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Liability for estate tax extension.


The Oregon Court of Appeals affirmed a verdict in favor of an accountant who failed to obtain an extension to pay the nondeferred portion of his client's federal estate tax.

The plaintiff, who was the personal representative of the deceased, hired the accountant to provide tax service to the estate. The estate assets consisted of a small amount of cash, rental properties and a large tract of undeveloped farm land valued at approximately $1,500,000.

The accountant obtained a 15-year deferral of approximately 70% of the tax on the undeveloped land under IRC section 6166. After discussions with the personal representative concerning cash that would be available to the estate within a short time, the accountant requested and obtained a six-month extension to pay the nondeferred portion of the tax.

Evidence at trial showed that the personal representative and her sister, a beneficiary of the estate, had withdrawn substantial funds from the estate before expiration of the six-month extension. The personal representative diverted other assets of the estate.

The plaintiff claimed the accountant was negligent for failing to request a further extension of time when the six-month extension expired. The IRS instituted collection proceedings two years later, after sending a number of notices to the personal representative both concerning the delinquency and accelerating the deferred portion of the tax. The accountant obtained a reinstatement of the deferral but was unable to get relief for the nondeferred portion.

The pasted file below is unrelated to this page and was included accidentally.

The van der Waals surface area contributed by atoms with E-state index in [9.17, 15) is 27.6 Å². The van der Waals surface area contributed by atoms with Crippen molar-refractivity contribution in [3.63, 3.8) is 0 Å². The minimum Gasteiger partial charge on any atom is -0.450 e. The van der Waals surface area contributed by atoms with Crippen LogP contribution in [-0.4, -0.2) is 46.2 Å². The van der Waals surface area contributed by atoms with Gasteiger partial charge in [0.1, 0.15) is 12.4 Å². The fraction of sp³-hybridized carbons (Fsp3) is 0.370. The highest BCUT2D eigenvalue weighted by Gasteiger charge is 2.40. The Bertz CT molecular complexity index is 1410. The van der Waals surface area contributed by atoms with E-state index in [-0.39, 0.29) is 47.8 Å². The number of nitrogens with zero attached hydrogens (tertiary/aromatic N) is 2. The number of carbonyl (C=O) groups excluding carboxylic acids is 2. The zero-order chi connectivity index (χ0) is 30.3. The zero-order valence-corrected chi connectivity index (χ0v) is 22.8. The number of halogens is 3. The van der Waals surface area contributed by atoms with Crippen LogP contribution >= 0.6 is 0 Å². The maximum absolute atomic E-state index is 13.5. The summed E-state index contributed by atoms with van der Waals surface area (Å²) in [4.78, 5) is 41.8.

In affirming the verdict for the accountant, the appellate court held the estate would not have qualified for a second extension even if the accountant had applied for one because the estate could not show reasonable cause for the inability to pay the nondeferred taxes.

On a second issue, the appellate court addressed whether the accountant had breached the standard of care by recommending the personal representative enter into a shared appreciation mortgage to obtain funds to pay the nondeferred portion of the tax. On this issue, the appellate court held the testimony of the plaintiff's expert witness was insufficient to establish a breach of the standard of care. The expert testified the advice was "improper" and was something "I wouldn't have done" but failed to relate the alleged deficiencies in the advice to the standard of care owed by the reasonably careful accountant to a client. (Halverson v. Sooy, Oregon Court of Appeals, CA A49053, decided 11/08/89)
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Article Details
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Author:Baliga, Wayne J.
Publication:Journal of Accountancy
Date:Feb 1, 1990
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